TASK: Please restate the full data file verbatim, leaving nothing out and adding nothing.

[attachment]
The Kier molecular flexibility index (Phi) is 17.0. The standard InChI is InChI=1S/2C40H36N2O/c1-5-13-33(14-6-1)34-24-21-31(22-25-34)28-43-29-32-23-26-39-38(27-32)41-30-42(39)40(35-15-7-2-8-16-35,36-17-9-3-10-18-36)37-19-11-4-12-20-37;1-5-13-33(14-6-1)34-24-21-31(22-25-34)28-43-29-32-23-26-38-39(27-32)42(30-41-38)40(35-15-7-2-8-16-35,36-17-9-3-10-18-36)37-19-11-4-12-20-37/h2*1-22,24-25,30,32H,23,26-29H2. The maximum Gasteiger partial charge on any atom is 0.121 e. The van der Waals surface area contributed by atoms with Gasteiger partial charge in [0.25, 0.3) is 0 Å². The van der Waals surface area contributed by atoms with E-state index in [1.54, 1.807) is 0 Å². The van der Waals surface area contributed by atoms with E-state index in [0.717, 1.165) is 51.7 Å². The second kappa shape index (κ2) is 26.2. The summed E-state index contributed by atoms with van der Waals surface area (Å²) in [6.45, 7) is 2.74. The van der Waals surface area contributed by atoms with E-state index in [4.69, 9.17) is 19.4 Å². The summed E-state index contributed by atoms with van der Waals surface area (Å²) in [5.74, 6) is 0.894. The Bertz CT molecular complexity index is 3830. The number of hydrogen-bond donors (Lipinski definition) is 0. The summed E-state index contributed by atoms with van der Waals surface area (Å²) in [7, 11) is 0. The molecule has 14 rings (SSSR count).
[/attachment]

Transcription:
The Kier molecular flexibility index (Phi) is 17.0. The standard InChI is InChI=1S/2C40H36N2O/c1-5-13-33(14-6-1)34-24-21-31(22-25-34)28-43-29-32-23-26-39-38(27-32)41-30-42(39)40(35-15-7-2-8-16-35,36-17-9-3-10-18-36)37-19-11-4-12-20-37;1-5-13-33(14-6-1)34-24-21-31(22-25-34)28-43-29-32-23-26-38-39(27-32)42(30-41-38)40(35-15-7-2-8-16-35,36-17-9-3-10-18-36)37-19-11-4-12-20-37/h2*1-22,24-25,30,32H,23,26-29H2. The maximum Gasteiger partial charge on any atom is 0.121 e. The van der Waals surface area contributed by atoms with Gasteiger partial charge in [0.25, 0.3) is 0 Å². The van der Waals surface area contributed by atoms with E-state index in [1.54, 1.807) is 0 Å². The van der Waals surface area contributed by atoms with E-state index in [0.717, 1.165) is 51.7 Å². The second kappa shape index (κ2) is 26.2. The summed E-state index contributed by atoms with van der Waals surface area (Å²) in [6.45, 7) is 2.74. The van der Waals surface area contributed by atoms with E-state index in [4.69, 9.17) is 19.4 Å². The summed E-state index contributed by atoms with van der Waals surface area (Å²) in [5.74, 6) is 0.894. The Bertz CT molecular complexity index is 3830. The number of hydrogen-bond donors (Lipinski definition) is 0. The summed E-state index contributed by atoms with van der Waals surface area (Å²) in [7, 11) is 0. The molecule has 14 rings (SSSR count).